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Avian Use of Purple Loosestrife Dominated Habitat Relative to Other Vegetation Types in a Lake Huron Wetland Complex

Introduction


Purple loosestrife (Lythrum salicaria) is an exotic, broad-leaved, herbaceous perennial that is common in North American freshwater wetland habitats north of 35o N latitude (Thompson 1989). Loosestrife is native to Eurasia where it occurs in freshwater marshes, open stream margins, and alluvial floodplains; it invades similar habitats in North America (Thompson 1989). Common plant associates of loosestrife in North American wetland habitats such as cattails (Typha spp.), reed canary grass (Phalaris arundinacea), sedges (Carex spp.), and rushes (Juncus spp.) closely resemble its associates in Eurasian wetlands (Thompson et al. 1987). Loosestrife out competes and partially or completely replaces native emergent vegetation (Thompson 1989). Loosestrife often pioneers in disturbed areas such as drainage ditches (Wilcox 1995) and displaces moist-soil species such as smartweeds (Polygonum spp.) and millets (Panicum spp.) on mudflats (Thompson et al. 1987). Species of wetland plants become distributed along a wetland gradient and are good indicators of long-term hydrology and other abiotic factors (Keddy and Reznicek 1985). Wetland vegetation types generally grade from forested wetland to shrub-scrub, to wet meadow, to strand (or mudflat), to emergent marsh, and finally, to open water (Cowardin et al 1979, Keddy and Reznicek 1985). Loosestrife occupies zones near the strand including emergent and wet meadow zones.

Avian use of loosestrife is not well studied (Thompson et al. 1987). Prince and Flegel (1995) found no records in the literature of loosestrife as avian food or nesting habitat in Lake Huron wetlands. In New York wetlands, Rawinski and Malecki (1984) observed that Marsh Wrens (Cistothorus palustris) preferred cattail for nesting, whereas Red-winged Blackbirds (Agelaius phoeniceus) preferred loosestrife for nesting. Rawinski and Malecki (1984) also noted that Black-crowned Night-herons (Nycticorax nycticorax) roosted in loosestrife and Pied-billed Grebes (Podilymbus podiceps) nested in one- and two-year-old emergent loosestrife stands. Kiviat (1996) found 15 American Goldfinch (Carduelis tristis) nests in loosestrife during a 23-year study of birds in the Hudson Valley. Swift and co-workers (1988) observed Least Bitterns (Ixobrychus exilis) and other birds in Hudson River wetlands that consisted of cattail, river bulrush (Scirpus fluviatilis), loosestrife, and common reed (Phragmites australis).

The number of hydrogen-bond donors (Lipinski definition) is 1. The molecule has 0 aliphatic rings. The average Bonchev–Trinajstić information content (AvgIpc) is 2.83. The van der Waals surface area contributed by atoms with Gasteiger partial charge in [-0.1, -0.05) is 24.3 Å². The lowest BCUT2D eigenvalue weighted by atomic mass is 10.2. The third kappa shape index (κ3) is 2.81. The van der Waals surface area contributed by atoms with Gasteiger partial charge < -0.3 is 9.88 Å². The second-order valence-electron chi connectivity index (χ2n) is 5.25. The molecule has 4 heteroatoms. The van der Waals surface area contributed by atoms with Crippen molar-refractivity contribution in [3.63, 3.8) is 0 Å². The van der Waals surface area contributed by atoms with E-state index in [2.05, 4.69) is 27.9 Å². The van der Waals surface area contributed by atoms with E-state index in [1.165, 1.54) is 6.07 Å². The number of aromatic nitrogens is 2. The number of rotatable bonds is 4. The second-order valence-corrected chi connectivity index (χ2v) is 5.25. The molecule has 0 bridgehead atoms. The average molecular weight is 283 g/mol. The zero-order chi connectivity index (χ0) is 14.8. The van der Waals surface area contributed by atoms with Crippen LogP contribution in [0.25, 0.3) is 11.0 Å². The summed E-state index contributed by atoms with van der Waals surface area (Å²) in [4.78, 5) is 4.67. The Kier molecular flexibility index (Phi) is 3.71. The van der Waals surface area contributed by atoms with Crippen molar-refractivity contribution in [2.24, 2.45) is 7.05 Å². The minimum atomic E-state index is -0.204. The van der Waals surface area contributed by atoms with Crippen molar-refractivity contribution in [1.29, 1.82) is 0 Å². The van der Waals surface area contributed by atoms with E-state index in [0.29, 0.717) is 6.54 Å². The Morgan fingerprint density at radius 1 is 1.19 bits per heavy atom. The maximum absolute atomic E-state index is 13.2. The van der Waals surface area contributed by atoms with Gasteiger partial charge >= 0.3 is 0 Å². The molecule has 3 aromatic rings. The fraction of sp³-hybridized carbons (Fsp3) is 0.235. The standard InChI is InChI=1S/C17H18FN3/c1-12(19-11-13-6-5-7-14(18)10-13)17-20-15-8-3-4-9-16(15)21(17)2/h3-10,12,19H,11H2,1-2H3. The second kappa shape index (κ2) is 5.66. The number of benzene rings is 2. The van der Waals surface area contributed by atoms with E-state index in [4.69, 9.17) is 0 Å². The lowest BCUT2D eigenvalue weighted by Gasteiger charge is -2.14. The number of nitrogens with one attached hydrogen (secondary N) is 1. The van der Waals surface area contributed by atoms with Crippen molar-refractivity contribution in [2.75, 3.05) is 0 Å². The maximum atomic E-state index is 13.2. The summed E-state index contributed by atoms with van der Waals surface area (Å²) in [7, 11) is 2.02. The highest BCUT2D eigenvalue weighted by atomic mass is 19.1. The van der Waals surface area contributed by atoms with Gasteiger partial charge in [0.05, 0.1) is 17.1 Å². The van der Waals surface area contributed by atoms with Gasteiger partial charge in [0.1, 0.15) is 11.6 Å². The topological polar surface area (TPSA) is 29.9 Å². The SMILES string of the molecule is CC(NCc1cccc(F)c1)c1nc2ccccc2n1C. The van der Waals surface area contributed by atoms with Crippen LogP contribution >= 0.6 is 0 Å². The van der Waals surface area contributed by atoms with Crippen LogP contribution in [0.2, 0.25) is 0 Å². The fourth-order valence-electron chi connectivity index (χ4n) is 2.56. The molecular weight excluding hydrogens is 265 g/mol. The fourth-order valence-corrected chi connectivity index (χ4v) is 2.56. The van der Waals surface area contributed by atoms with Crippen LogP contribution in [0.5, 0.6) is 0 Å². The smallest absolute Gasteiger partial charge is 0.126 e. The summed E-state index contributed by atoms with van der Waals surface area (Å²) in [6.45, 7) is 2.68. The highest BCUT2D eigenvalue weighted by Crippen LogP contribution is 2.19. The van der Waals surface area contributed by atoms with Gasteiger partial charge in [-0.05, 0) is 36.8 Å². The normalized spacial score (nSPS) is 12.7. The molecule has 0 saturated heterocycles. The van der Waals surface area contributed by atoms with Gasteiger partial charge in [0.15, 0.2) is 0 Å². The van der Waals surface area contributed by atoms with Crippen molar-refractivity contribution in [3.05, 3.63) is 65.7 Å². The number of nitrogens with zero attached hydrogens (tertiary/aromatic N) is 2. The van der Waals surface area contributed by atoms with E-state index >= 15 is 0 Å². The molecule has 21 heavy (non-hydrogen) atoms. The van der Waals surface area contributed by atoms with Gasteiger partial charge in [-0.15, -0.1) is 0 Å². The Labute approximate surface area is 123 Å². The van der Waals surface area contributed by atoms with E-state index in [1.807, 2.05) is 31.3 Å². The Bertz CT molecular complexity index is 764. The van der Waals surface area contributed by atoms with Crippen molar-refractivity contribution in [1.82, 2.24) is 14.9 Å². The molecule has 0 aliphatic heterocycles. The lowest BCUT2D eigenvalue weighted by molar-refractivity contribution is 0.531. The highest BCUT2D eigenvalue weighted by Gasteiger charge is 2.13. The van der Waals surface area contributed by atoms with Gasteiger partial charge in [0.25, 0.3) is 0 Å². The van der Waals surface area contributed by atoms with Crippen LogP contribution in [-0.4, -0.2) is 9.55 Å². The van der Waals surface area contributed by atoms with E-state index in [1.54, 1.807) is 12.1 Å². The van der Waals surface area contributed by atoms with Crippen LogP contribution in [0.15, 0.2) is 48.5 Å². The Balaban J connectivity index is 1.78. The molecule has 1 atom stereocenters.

Minnesota established the first statewide loosestrife control program in 1987 with the goal of broadening public awareness, conducting inventories, developing control methods, and initiating control work (Skinner et al. 1994). Minnesota has spent $US 1.75 million since the beginning of the program (Skinner, pers. comm.). Other state and federal agencies also have spent considerable money and effort to control loosestrife, in part, because wildlife values of this plant are widely regarded to be limited. Methods of control have included chemicals, water manipulation, mowing, tillage, planting robust mudflat species such as Japanese millet (Thompson 1989), and, most recently, biological control using insects (Malecki et al. 1993).

Our objective was to compare avian use of vegetation zones dominated by loosestrife with other wetland zones where loosestrife was absent or not dominant. Comparison of avian breeding species richness, density, and diversity is a necessary first step to assess the value of loosestrife-dominated habitats to birds, and ultimately to evaluate costs and benefits of loosestrife control.


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